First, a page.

Mind your table manners
Just like the food, the style of eating also differs from country to country. In today’s world one can find restaurants serving cuisines from different countries in their own town. One has to be aware of the different dining etiquette to enjoy the cuisine in the most authentic way.
Dining with Chinese
• The person of most importance will usually take the seat the farthest away from the door while the youngest or the person of the least importance will take the seat closest to the door.
• An even number of dishes should be ordered. Odd numbers of dishes would be appropriate only for the meal after a funeral.
• The best dish should be put in front of the most important person in order to show your respect. The big bowl of soup should be placed in the middle.
• If you are the guest, remember not to leave too much food behind because it would mean that you don’t like the food.
• It is impolite to pour your own drink when eating with others. You pour your companion’s drink and vice versa.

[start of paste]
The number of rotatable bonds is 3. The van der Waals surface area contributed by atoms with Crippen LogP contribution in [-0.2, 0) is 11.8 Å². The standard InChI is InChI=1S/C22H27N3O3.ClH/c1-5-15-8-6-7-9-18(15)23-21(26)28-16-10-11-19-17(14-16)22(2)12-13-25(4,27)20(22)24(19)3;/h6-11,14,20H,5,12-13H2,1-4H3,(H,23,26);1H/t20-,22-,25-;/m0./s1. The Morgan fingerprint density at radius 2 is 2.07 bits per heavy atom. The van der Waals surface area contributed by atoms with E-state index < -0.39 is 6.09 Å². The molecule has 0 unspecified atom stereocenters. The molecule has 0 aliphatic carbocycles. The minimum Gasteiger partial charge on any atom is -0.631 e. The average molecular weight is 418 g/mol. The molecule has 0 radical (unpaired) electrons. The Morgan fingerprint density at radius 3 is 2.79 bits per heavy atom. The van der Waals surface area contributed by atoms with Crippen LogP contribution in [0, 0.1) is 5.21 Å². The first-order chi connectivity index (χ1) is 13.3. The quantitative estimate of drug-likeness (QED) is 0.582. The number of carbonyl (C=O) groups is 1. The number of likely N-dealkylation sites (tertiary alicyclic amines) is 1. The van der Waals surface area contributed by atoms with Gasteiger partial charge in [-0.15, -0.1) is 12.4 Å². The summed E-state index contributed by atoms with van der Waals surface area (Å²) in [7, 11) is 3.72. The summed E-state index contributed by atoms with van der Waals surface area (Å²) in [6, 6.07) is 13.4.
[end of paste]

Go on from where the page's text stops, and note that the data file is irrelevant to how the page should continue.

• If you don’t want any more to drink, leave your glass full.
• When sharing a dish, put what you take on your own plate before eating it.
• Don’t use your chopsticks to point at somebody.
• It is normal to pick up your rice or soup bowl and hold it under your chin to keep stuff from falling.
• Be aware that it is normal to make slurping sounds when you’re eating noodles.
• Arrive 30 minutes late in most. Arriving on time or early is considered inappropriate.
• Do not sit down until you are invited to and told where to sit.
• Do not begin eating until the hostess starts.
• Only men give toasts.
• It is polite to leave some food on your plate after a meal.
With the Italians
• Keep elbows close to the body so as not to disturb those sitting on either side.
• Keep both hands visible on the table and not resting on your lap. In times past this was necessary to show that the person was not holding a weapon under the table!
• When you are finished eating, the knife and fork are placed on the plate together, diagonally across the plate.
• If you have been invited to dinner, never arrive late. Chances are the hostess is preparing a first course risotto or pasta and neither one can wait to be eaten.
• You should arrive with a gift - a bottle of excellent wine or flowers.
• Take your time while eating; enjoy the conversation and the laughter and the sense of community.
• Make sure to take only small portions of each dish so there’s enough to go around.
• Finish everything on your plate; it lets the host know you enjoyed the meal.
• Let the senior ladies of the group do the ordering.
• Wait for the host to invite you to dig in.
• Serve yourself but only what you can eat in two or three mouthfuls.
• Don’t order one dish that you intend to eat by yourself. Thai meals are always shared. — Compiled